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Andy Chu committed 5428022 Jul 14, 2020
Seems to work!  Deleted the C++ version.

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README.md

Oil Source Code

Build Status

Oil is a new Unix shell. It's our upgrade path from bash! (Why Create a New Unix Shell? / 2019 FAQ)

Its source code lives in git.

It's written in Python, but we deploy a native executable by reusing portions of the CPython interpreter.

Contributing

  • Make sure to check out the Contributing page.
  • Let us know if you have problems getting started by posting on the #oil-dev channel of oilshell.zulipchat.com.
  • Feel free to grab an issue from Github. Let us know what you're thinking before you get too far.

Quick Start on Linux

Fetch the source code:

git clone https://github.com/oilshell/oil.git  # or your fork
git submodule update --init --recursive        # to get dependencies

Build the Python extension, and run bin/osh (or bin/oil):

bash$ build/dev.sh minimal
...
# Now you should have a libc.so symlink in the repository root directory

bash$ bin/osh
osh$ name=world
osh$ echo "hello $name"
hello world

Try running a shell script you wrote with bin/osh myscript.sh.

This is called the developer build, and is very different from the release tarball. The Contributing page describes this difference in detail.

The release tarballs are linked from the home page. (Developer builds don't work on OS X, so use the release tarballs on OS X.)

Run bin/oil to try the Oil language. Send me feedback about it!

Docs

The Wiki has many developer docs. Feel free to edit them. If you make a major change, let us know on Zulip!

There are also READMEs in some subdirs, like opy/ and mycpp/.

If you're confused, the best thing to do is to ask on Zulip and someone should produce a pointer and/or improve the docs.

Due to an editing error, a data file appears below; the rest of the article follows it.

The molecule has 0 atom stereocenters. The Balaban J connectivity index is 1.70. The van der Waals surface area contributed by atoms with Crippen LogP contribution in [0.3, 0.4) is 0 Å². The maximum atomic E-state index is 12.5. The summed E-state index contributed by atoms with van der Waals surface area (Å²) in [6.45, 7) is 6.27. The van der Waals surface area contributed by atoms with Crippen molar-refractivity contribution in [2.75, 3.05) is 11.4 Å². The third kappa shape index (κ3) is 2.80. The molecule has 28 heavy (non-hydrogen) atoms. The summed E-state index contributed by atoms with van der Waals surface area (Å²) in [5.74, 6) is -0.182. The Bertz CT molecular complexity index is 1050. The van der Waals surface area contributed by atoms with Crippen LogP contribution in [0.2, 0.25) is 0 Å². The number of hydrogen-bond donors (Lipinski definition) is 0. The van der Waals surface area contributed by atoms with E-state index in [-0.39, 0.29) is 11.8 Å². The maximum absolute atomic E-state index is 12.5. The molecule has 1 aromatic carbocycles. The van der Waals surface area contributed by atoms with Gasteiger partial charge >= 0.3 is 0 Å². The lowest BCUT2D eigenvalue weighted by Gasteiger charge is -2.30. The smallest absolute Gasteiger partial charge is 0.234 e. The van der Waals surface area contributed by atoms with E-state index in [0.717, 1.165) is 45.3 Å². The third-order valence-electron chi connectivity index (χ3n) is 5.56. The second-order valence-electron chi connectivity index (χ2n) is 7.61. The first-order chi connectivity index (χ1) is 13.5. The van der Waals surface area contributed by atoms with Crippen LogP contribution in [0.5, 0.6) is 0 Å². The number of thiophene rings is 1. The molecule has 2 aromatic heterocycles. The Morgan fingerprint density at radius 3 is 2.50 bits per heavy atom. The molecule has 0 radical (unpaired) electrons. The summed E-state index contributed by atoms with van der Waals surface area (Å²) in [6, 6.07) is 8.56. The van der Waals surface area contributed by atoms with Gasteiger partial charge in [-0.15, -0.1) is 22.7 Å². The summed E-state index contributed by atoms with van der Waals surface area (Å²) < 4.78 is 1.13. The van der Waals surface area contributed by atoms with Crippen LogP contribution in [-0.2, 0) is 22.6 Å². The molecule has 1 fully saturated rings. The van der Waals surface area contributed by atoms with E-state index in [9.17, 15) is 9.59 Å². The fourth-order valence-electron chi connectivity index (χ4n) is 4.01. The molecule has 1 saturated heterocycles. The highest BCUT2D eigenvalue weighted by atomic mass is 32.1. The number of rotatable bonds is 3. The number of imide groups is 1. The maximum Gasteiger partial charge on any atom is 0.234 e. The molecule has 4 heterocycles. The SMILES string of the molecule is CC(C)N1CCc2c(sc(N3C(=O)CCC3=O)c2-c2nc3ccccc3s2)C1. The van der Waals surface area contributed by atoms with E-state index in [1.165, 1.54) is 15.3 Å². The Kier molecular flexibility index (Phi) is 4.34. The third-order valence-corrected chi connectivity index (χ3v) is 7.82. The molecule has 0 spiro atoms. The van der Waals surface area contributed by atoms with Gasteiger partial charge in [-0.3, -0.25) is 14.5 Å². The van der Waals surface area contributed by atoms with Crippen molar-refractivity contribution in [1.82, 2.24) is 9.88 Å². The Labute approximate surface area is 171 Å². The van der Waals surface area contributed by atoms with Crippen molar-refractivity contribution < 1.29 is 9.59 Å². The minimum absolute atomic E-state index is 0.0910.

Docs for end users are linked from each release page.

Repository Structure

Try this to show a summary of what's in the repo and their line counts:

$ metrics/source-code.sh all

(Other functions in this file may be useful as well.)

A Collection of Interpreters

Oil is naturally structured as a set of mutually recursive parsers and evaluators. These interpreters are specified at a high-level: with regular languages, Zephyr ASDL, and aa statically-typed subset of Python.

bin/              # Main entry points (bin/osh)
frontend/         # Lexing/Parsing code common to Oil and OSH
osh/              # OSH parsers and evaluators (cmd, word, sh_expr)
oil_lang/         # Oil parser and evaluator
core/             # Other code shared between Oil and OSH
pylib/            # Borrowed from the Python standard library.
tools/            # User-facing tools, e.g. the osh2oil translator

DSLs / Code Generators

Here are the tools that transform that high-level code to efficient code:

asdl/             # ASDL implementation, derived from CPython
pgen2/            # Parser Generator, borrowed from CPython
mycpp/            # Experimental translator from typed Python to C++.
                  # Depends on MyPy.
opy/              # Python compiler in Python (mycpp/ will replace it)
  lib/            # Common code
  compiler2/      # Bytecode compiler
  byterun/        # Metacircular bytecode VM in Python
  gold/           # tests